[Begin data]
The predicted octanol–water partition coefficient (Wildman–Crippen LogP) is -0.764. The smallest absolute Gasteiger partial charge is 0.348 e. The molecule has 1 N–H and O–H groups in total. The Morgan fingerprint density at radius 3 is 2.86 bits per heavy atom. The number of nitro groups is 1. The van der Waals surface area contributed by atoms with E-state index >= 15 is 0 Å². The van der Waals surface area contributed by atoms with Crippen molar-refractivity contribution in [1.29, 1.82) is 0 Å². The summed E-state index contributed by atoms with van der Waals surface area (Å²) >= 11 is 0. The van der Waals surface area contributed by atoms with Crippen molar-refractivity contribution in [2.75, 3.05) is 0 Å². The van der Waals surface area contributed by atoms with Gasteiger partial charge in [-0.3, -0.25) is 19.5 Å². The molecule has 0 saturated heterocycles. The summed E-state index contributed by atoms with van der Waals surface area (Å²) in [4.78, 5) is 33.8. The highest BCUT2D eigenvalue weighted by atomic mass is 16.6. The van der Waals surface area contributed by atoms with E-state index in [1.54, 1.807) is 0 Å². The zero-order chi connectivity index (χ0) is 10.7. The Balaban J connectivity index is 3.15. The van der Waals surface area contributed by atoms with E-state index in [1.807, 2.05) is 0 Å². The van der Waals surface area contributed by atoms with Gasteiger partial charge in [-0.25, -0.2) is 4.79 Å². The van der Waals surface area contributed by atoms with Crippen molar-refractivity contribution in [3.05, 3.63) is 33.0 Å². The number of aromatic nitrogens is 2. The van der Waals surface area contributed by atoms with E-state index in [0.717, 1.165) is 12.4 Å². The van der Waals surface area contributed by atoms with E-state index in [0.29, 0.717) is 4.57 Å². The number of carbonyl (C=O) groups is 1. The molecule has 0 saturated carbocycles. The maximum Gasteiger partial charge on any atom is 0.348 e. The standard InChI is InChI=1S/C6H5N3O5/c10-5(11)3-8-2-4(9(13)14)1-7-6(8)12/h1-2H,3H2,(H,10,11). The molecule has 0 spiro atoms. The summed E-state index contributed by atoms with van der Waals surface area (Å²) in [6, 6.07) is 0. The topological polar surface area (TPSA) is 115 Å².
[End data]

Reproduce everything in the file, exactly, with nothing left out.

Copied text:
The predicted octanol–water partition coefficient (Wildman–Crippen LogP) is -0.764. The smallest absolute Gasteiger partial charge is 0.348 e. The molecule has 1 N–H and O–H groups in total. The Morgan fingerprint density at radius 3 is 2.86 bits per heavy atom. The number of nitro groups is 1. The van der Waals surface area contributed by atoms with E-state index >= 15 is 0 Å². The van der Waals surface area contributed by atoms with Crippen molar-refractivity contribution in [1.29, 1.82) is 0 Å². The summed E-state index contributed by atoms with van der Waals surface area (Å²) >= 11 is 0. The van der Waals surface area contributed by atoms with Crippen molar-refractivity contribution in [2.75, 3.05) is 0 Å². The van der Waals surface area contributed by atoms with Gasteiger partial charge in [-0.3, -0.25) is 19.5 Å². The molecule has 0 saturated heterocycles. The summed E-state index contributed by atoms with van der Waals surface area (Å²) in [4.78, 5) is 33.8. The highest BCUT2D eigenvalue weighted by atomic mass is 16.6. The van der Waals surface area contributed by atoms with E-state index in [1.54, 1.807) is 0 Å². The zero-order chi connectivity index (χ0) is 10.7. The Balaban J connectivity index is 3.15. The van der Waals surface area contributed by atoms with E-state index in [1.807, 2.05) is 0 Å². The van der Waals surface area contributed by atoms with Gasteiger partial charge in [-0.25, -0.2) is 4.79 Å². The van der Waals surface area contributed by atoms with Crippen molar-refractivity contribution in [3.05, 3.63) is 33.0 Å². The number of aromatic nitrogens is 2. The van der Waals surface area contributed by atoms with E-state index in [0.717, 1.165) is 12.4 Å². The van der Waals surface area contributed by atoms with E-state index in [0.29, 0.717) is 4.57 Å². The number of carbonyl (C=O) groups is 1. The molecule has 0 saturated carbocycles. The maximum Gasteiger partial charge on any atom is 0.348 e. The standard InChI is InChI=1S/C6H5N3O5/c10-5(11)3-8-2-4(9(13)14)1-7-6(8)12/h1-2H,3H2,(H,10,11). The molecule has 0 spiro atoms. The summed E-state index contributed by atoms with van der Waals surface area (Å²) in [6, 6.07) is 0. The topological polar surface area (TPSA) is 115 Å².